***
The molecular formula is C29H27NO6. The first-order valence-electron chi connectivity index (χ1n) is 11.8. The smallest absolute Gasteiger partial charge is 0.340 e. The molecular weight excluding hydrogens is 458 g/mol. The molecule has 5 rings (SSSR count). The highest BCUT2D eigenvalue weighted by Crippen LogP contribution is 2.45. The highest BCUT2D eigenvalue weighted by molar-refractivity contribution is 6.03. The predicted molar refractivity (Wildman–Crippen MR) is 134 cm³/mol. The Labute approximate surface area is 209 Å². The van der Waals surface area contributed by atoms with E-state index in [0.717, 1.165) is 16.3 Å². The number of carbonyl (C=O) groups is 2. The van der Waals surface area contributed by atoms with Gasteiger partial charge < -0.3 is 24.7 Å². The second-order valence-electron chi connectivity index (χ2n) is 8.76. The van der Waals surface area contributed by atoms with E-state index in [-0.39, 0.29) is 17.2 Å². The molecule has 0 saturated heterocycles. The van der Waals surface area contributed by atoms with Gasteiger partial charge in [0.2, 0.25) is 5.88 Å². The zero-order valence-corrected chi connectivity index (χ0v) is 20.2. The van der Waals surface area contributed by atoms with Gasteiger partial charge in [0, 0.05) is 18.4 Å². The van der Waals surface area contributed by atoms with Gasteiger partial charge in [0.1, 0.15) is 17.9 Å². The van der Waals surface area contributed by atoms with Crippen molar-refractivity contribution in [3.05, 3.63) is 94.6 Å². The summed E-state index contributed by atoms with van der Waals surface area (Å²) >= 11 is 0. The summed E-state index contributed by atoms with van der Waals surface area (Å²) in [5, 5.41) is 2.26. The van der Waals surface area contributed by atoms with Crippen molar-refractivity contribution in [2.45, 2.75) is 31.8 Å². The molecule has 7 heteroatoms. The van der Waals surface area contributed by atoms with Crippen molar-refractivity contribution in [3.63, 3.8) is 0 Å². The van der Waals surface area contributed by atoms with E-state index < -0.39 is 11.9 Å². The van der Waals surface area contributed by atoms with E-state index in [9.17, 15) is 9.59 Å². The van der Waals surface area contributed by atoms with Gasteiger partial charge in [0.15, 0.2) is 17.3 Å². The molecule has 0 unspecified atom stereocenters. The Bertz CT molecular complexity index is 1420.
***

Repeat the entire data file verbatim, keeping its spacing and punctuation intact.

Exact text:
The molecular formula is C29H27NO6. The first-order valence-electron chi connectivity index (χ1n) is 11.8. The smallest absolute Gasteiger partial charge is 0.340 e. The molecular weight excluding hydrogens is 458 g/mol. The molecule has 5 rings (SSSR count). The highest BCUT2D eigenvalue weighted by Crippen LogP contribution is 2.45. The highest BCUT2D eigenvalue weighted by molar-refractivity contribution is 6.03. The predicted molar refractivity (Wildman–Crippen MR) is 134 cm³/mol. The Labute approximate surface area is 209 Å². The van der Waals surface area contributed by atoms with E-state index in [0.717, 1.165) is 16.3 Å². The number of carbonyl (C=O) groups is 2. The van der Waals surface area contributed by atoms with Gasteiger partial charge < -0.3 is 24.7 Å². The second-order valence-electron chi connectivity index (χ2n) is 8.76. The van der Waals surface area contributed by atoms with E-state index in [-0.39, 0.29) is 17.2 Å². The molecule has 0 saturated heterocycles. The van der Waals surface area contributed by atoms with Gasteiger partial charge in [0.2, 0.25) is 5.88 Å². The zero-order valence-corrected chi connectivity index (χ0v) is 20.2. The van der Waals surface area contributed by atoms with Gasteiger partial charge in [0, 0.05) is 18.4 Å². The van der Waals surface area contributed by atoms with Gasteiger partial charge in [0.1, 0.15) is 17.9 Å². The van der Waals surface area contributed by atoms with Crippen molar-refractivity contribution in [3.05, 3.63) is 94.6 Å². The summed E-state index contributed by atoms with van der Waals surface area (Å²) >= 11 is 0. The summed E-state index contributed by atoms with van der Waals surface area (Å²) in [5, 5.41) is 2.26. The van der Waals surface area contributed by atoms with Crippen molar-refractivity contribution in [2.45, 2.75) is 31.8 Å². The molecule has 7 heteroatoms. The van der Waals surface area contributed by atoms with Crippen molar-refractivity contribution in [3.63, 3.8) is 0 Å². The van der Waals surface area contributed by atoms with E-state index < -0.39 is 11.9 Å². The van der Waals surface area contributed by atoms with E-state index in [9.17, 15) is 9.59 Å². The van der Waals surface area contributed by atoms with Gasteiger partial charge in [0.15, 0.2) is 17.3 Å². The molecule has 0 unspecified atom stereocenters. The Bertz CT molecular complexity index is 1420.